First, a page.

The Trump Administration took a big pro-Israel step this week when it shut down the Palestinian Authority’s office in Washington, D.C.
The PA’s Washington office can’t be called an embassy because the Palestinian Authority is not a country. Moreover, Congress passed legislation in 1987 banning the Palestinian Liberation Organization from opening an office in the U.S. President Ronald Reagan signed the law, saying, “I have no intention of establishing diplomatic relations with the PLO.”
But, as is often the case, Congress provided for exceptions and waivers. President Bill Clinton allowed the Palestinian Authority to open a mission in 1994 following the adoption of the Oslo Accords in 1993. Presidents of both parties have routinely issued waivers every six months allowing the office to remain open.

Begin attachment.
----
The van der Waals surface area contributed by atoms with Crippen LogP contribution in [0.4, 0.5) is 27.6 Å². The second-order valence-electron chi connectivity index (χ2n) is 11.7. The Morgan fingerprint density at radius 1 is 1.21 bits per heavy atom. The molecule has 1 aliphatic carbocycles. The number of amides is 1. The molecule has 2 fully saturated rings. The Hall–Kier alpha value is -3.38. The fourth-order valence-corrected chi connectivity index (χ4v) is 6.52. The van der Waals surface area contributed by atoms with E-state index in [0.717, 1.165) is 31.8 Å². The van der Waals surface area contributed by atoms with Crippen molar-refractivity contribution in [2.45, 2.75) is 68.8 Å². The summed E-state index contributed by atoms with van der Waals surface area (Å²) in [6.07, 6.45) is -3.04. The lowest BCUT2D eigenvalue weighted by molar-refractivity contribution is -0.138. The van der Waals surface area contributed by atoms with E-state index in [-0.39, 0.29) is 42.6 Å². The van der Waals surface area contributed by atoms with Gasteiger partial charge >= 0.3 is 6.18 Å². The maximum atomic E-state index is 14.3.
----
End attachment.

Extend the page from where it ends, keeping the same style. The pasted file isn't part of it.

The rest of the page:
That is until last November when President Trump refused to sign the waiver. Now the State Department is telling the Palestinian Authority to pack up and get out of Washington, D.C.
Spokesperson Heather Nauert said today:
“We have permitted the PLO office to conduct operations that support the objective of achieving a lasting, comprehensive peace between Israelis and the Palestinians since the expiration of a previous waiver in November 2017. However, the PLO has not taken steps to advance the start of direct and meaningful negotiations with Israel.
“To the contrary, PLO leadership has condemned a U.S. peace plan they have not yet seen and refused to engage with the U.S. government with respect to peace efforts and otherwise. As such, and reflecting Congressional concerns, the Administration has decided that the PLO office in Washington will close at this point. This decision is also consistent with Administration and Congressional concerns with Palestinian attempts to prompt an investigation of Israel by the International Criminal Court.”